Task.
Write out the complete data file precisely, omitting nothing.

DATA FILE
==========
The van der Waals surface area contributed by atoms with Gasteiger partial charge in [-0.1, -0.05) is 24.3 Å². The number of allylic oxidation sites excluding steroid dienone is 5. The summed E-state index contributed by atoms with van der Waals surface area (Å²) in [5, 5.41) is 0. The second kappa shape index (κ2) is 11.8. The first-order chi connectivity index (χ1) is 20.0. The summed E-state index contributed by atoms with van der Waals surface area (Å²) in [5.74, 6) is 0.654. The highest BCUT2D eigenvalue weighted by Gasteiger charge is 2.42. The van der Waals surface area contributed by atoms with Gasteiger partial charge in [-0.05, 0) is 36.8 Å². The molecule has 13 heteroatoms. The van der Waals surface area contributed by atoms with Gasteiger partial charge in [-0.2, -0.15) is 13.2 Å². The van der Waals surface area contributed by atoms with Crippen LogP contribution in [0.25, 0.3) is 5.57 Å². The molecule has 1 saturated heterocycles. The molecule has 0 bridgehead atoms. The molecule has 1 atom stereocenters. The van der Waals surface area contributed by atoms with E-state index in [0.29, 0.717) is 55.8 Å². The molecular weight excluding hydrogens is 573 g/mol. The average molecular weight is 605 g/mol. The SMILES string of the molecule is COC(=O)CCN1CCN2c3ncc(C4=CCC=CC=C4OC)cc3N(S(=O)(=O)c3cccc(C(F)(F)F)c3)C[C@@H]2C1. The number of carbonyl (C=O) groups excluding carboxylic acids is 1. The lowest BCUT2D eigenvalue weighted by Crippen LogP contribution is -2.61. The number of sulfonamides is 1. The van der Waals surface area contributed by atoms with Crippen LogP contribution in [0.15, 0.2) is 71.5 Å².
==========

The van der Waals surface area contributed by atoms with Gasteiger partial charge in [-0.1, -0.05) is 24.3 Å². The number of allylic oxidation sites excluding steroid dienone is 5. The summed E-state index contributed by atoms with van der Waals surface area (Å²) in [5, 5.41) is 0. The second kappa shape index (κ2) is 11.8. The first-order chi connectivity index (χ1) is 20.0. The summed E-state index contributed by atoms with van der Waals surface area (Å²) in [5.74, 6) is 0.654. The highest BCUT2D eigenvalue weighted by Gasteiger charge is 2.42. The van der Waals surface area contributed by atoms with Gasteiger partial charge in [-0.05, 0) is 36.8 Å². The molecule has 13 heteroatoms. The van der Waals surface area contributed by atoms with Gasteiger partial charge in [-0.2, -0.15) is 13.2 Å². The van der Waals surface area contributed by atoms with Crippen LogP contribution in [0.25, 0.3) is 5.57 Å². The molecule has 1 saturated heterocycles. The molecule has 0 bridgehead atoms. The molecule has 1 atom stereocenters. The van der Waals surface area contributed by atoms with E-state index in [0.29, 0.717) is 55.8 Å². The molecular weight excluding hydrogens is 573 g/mol. The average molecular weight is 605 g/mol. The SMILES string of the molecule is COC(=O)CCN1CCN2c3ncc(C4=CCC=CC=C4OC)cc3N(S(=O)(=O)c3cccc(C(F)(F)F)c3)C[C@@H]2C1. The number of carbonyl (C=O) groups excluding carboxylic acids is 1. The lowest BCUT2D eigenvalue weighted by Crippen LogP contribution is -2.61. The number of sulfonamides is 1. The van der Waals surface area contributed by atoms with Crippen LogP contribution in [0.15, 0.2) is 71.5 Å².